> of the smaller demand. To what extent this would apply to individual
> articles is not clear to me, though certainly some of the publishers
> currently with the highest individual article royalties are among the ones
> that would usually be considered the lower quality ones.
> However, this isnt what I was trying to say. I was trying to say that
> there should be no cutoff between deciding to subscribe to a journal, and
> deciding to buy it article by article.  We should be able to say, we will
> buy it for so much an article until we have paid as much as a subscription
> would have cost, and then it should be considered that we have subscribed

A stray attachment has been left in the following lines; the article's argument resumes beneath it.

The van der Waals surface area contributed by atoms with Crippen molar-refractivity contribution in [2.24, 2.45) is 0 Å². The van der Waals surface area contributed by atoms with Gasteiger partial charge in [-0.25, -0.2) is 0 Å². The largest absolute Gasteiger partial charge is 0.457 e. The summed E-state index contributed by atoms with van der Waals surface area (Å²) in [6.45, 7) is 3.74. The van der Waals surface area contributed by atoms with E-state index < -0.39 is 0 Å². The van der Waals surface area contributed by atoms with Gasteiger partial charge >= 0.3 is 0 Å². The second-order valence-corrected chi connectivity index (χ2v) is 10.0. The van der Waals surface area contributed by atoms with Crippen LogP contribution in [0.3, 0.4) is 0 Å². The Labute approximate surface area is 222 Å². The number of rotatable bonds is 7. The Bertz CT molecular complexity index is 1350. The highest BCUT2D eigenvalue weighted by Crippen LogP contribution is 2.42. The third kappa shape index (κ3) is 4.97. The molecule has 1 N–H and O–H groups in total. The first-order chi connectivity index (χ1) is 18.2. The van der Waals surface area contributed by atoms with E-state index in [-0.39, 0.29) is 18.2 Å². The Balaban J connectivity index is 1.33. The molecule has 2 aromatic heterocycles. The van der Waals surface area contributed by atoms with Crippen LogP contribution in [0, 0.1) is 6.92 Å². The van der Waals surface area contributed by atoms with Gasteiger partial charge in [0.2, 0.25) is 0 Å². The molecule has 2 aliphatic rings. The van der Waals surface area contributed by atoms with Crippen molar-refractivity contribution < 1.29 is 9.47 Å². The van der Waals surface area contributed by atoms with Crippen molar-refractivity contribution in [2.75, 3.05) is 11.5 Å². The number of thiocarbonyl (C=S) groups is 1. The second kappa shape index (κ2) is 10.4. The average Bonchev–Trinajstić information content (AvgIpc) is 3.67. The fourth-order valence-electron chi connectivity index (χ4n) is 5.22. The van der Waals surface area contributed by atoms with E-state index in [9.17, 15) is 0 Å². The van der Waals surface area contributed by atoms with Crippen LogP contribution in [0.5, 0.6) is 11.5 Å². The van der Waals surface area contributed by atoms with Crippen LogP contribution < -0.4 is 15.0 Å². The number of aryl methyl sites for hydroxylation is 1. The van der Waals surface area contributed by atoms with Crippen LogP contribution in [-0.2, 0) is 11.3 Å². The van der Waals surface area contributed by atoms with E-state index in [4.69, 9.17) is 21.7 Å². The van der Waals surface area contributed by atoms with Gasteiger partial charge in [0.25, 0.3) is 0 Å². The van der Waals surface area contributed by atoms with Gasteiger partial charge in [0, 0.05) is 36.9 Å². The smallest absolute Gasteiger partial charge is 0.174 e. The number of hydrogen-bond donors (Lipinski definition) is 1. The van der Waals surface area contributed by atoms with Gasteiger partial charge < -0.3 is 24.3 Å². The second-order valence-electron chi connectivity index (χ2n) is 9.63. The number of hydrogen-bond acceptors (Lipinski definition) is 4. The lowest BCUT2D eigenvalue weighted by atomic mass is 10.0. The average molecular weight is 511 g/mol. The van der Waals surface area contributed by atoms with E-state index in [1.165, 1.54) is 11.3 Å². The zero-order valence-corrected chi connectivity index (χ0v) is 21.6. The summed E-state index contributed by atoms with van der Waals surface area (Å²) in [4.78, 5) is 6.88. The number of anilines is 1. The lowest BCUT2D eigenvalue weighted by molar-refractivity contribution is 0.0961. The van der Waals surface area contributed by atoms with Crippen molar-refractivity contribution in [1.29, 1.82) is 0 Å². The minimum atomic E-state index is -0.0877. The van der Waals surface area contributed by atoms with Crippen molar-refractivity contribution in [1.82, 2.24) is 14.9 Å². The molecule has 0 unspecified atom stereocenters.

> and we need pay no more bno matter how much we use it further that year.
> This would make the payments reflect the use, not our guesses about use.
> David Goodman, Princeton University
> Biology Library				 
> dgoodman@princeton.edu            
> 609-258-3235
> _____________________________
> On Thu, 9 Sep 1999, Paul M. Gherman wrote:
> > David Goodman makes the point that articles could be priced
> differentially
> > depending on the cost of the journal they are from. In the PEAK
> experiment
> > each library subscribed to a specific number of articles at the
> beginning
> > of the year in the same way we currently subscribe to a specific set of
> > journals. In actuality we found that all libraries over subscribed
> > purchasing more articles than their patrons used. But over time, I am
> sure
> > we would all know how to benchmark our individual campus use. Under the
> > PEAK system all articles cost the same which made administering the
> system
> > easy.
> > 
> > 
> > Paul M. Gherman